Sri Lanka must act on “culture of torture”
Freedom from Torture welcomes the report this week on Sri Lanka from the United Nations (UN) Special Rapporteur on Torture. The report refers to Freedom from Torture evidence and describes an ongoing “culture of torture”.
The UN report highlights how, since the civil war ended in May 2009, the legacy of the conflict contributes to unaccountable security forces and very few protections or safeguards for Sri Lankan citizens. Those held under the widely criticised Prevention of Terrorism Act face torture and ill-treatment as “routine practice”.
Over the last year, Freedom from Torture has worked closely with the Special Rapporteur’s team and the report specifically references input from our clients on why accountability for torture is essential, not just for survivors of torture personally, but also for the long-term peace and security of the country. As the Special Rapporteur observes, failing to bring torturers to justice is an obstacle for reconciliation and breeds further impunity for current abuses.
Ann Hannah, Head of International Advocacy at Freedom from Torture, stresses the need for action from the Sri Lankan government:
“This report, along with UN Committee Against Torture findings late last year, demonstrates the need for a real political commitment from the Sri Lankan government to end torture. Co-operation with UN human rights mechanisms only goes so far. The government has to turn words into action; their rhetoric about reconciliation is undermined every time there is another new case of torture, mistreatment or harassment by state forces.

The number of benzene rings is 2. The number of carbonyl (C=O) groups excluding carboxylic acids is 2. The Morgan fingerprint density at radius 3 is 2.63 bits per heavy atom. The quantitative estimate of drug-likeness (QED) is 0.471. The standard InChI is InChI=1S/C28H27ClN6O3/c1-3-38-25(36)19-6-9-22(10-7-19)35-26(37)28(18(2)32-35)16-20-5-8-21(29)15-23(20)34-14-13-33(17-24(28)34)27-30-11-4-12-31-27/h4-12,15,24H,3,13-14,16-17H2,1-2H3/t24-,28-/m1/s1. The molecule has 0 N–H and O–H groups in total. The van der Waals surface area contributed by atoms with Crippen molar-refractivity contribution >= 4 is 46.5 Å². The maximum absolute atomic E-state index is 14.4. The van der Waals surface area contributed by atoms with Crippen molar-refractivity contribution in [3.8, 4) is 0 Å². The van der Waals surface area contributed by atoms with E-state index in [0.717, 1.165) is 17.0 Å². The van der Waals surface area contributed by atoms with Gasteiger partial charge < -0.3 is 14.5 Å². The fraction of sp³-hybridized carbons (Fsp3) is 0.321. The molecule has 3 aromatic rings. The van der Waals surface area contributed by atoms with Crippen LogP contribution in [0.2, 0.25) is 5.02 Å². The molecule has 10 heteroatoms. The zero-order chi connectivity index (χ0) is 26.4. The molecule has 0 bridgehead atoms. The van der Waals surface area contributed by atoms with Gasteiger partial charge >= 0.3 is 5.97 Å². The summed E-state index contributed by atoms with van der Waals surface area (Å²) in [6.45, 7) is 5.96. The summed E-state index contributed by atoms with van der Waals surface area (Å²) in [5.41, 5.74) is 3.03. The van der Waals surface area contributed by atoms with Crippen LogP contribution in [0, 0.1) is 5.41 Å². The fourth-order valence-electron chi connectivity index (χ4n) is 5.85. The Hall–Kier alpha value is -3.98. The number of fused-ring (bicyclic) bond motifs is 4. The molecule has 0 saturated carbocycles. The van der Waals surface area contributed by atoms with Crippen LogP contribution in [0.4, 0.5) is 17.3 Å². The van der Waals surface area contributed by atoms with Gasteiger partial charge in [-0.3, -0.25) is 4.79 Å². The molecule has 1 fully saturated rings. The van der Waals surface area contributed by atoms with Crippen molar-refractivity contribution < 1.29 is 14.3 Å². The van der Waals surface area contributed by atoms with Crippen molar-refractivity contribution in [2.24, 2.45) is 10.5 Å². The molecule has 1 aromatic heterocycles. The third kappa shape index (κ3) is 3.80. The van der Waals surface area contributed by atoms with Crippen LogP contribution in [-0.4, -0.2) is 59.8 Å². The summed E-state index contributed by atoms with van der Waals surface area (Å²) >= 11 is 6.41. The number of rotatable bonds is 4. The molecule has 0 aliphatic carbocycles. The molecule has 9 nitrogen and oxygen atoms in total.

“We hope that the Human Rights Council review of Sri Lanka’s progress on these issues in March will lead to renewed support from the government of Sri Lanka, the UN and Sri Lanka’s international partners, including the UK, for extensive security sector reform. This must include a particular emphasis on dismantling torture structures and the creation of, as previously promised, an internationalised accountability process that has the confidence of survivors to end the culture of impunity throughout the security forces.
“It is particularly encouraging to see a reminder for UN member states of their international obligations to protect vulnerable people from being returned to countries where they are at risk of torture. We have documented a number of cases where Tamils have faced torture on return from the UK and continue to call for the UK government to ensure that asylum policy reflects the risk for those returning with a real or perceived past connection with the Tamil Tigers, at whatever level and whether directly and/or through a family member or acquaintance.”
Freedom from Torture’s UN evidence was based on forensic medical evidence documented by our expert clinicians for 279 people who have experienced torture in Sri Lanka since the end of the civil war. Sri Lanka continues to be the top country of origin of our clients.